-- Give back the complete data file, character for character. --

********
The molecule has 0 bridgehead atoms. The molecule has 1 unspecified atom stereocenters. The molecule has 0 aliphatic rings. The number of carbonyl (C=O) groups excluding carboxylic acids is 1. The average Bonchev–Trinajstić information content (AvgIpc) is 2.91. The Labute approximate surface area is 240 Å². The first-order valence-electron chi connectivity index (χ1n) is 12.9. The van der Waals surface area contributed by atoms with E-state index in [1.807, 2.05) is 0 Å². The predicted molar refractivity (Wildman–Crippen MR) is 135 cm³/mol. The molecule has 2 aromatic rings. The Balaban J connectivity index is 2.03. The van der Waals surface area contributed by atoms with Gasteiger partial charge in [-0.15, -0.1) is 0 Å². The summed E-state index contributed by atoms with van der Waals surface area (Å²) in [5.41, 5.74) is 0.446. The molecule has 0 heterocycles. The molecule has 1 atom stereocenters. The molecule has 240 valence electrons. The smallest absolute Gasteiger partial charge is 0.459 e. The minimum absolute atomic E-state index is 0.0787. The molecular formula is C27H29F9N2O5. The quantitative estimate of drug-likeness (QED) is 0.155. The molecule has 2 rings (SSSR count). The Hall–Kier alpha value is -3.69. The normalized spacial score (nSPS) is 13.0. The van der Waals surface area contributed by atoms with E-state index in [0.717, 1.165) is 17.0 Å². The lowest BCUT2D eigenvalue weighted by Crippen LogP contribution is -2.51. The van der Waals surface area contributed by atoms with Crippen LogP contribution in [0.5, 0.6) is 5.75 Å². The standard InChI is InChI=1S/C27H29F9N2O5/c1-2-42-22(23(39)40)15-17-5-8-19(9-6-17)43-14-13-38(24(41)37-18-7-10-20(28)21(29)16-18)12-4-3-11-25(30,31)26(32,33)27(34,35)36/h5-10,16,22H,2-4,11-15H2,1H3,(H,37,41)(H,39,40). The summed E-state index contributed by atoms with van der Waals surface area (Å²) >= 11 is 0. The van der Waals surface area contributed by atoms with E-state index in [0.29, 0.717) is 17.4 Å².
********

The molecule has 0 bridgehead atoms. The molecule has 1 unspecified atom stereocenters. The molecule has 0 aliphatic rings. The number of carbonyl (C=O) groups excluding carboxylic acids is 1. The average Bonchev–Trinajstić information content (AvgIpc) is 2.91. The Labute approximate surface area is 240 Å². The first-order valence-electron chi connectivity index (χ1n) is 12.9. The van der Waals surface area contributed by atoms with E-state index in [1.807, 2.05) is 0 Å². The predicted molar refractivity (Wildman–Crippen MR) is 135 cm³/mol. The molecule has 2 aromatic rings. The Balaban J connectivity index is 2.03. The van der Waals surface area contributed by atoms with Gasteiger partial charge in [-0.15, -0.1) is 0 Å². The summed E-state index contributed by atoms with van der Waals surface area (Å²) in [5.41, 5.74) is 0.446. The molecule has 0 heterocycles. The molecule has 1 atom stereocenters. The molecule has 240 valence electrons. The smallest absolute Gasteiger partial charge is 0.459 e. The minimum absolute atomic E-state index is 0.0787. The molecular formula is C27H29F9N2O5. The quantitative estimate of drug-likeness (QED) is 0.155. The molecule has 2 rings (SSSR count). The Hall–Kier alpha value is -3.69. The normalized spacial score (nSPS) is 13.0. The van der Waals surface area contributed by atoms with E-state index in [0.717, 1.165) is 17.0 Å². The lowest BCUT2D eigenvalue weighted by Crippen LogP contribution is -2.51. The van der Waals surface area contributed by atoms with Crippen LogP contribution in [0.5, 0.6) is 5.75 Å². The standard InChI is InChI=1S/C27H29F9N2O5/c1-2-42-22(23(39)40)15-17-5-8-19(9-6-17)43-14-13-38(24(41)37-18-7-10-20(28)21(29)16-18)12-4-3-11-25(30,31)26(32,33)27(34,35)36/h5-10,16,22H,2-4,11-15H2,1H3,(H,37,41)(H,39,40). The summed E-state index contributed by atoms with van der Waals surface area (Å²) >= 11 is 0. The van der Waals surface area contributed by atoms with E-state index in [0.29, 0.717) is 17.4 Å².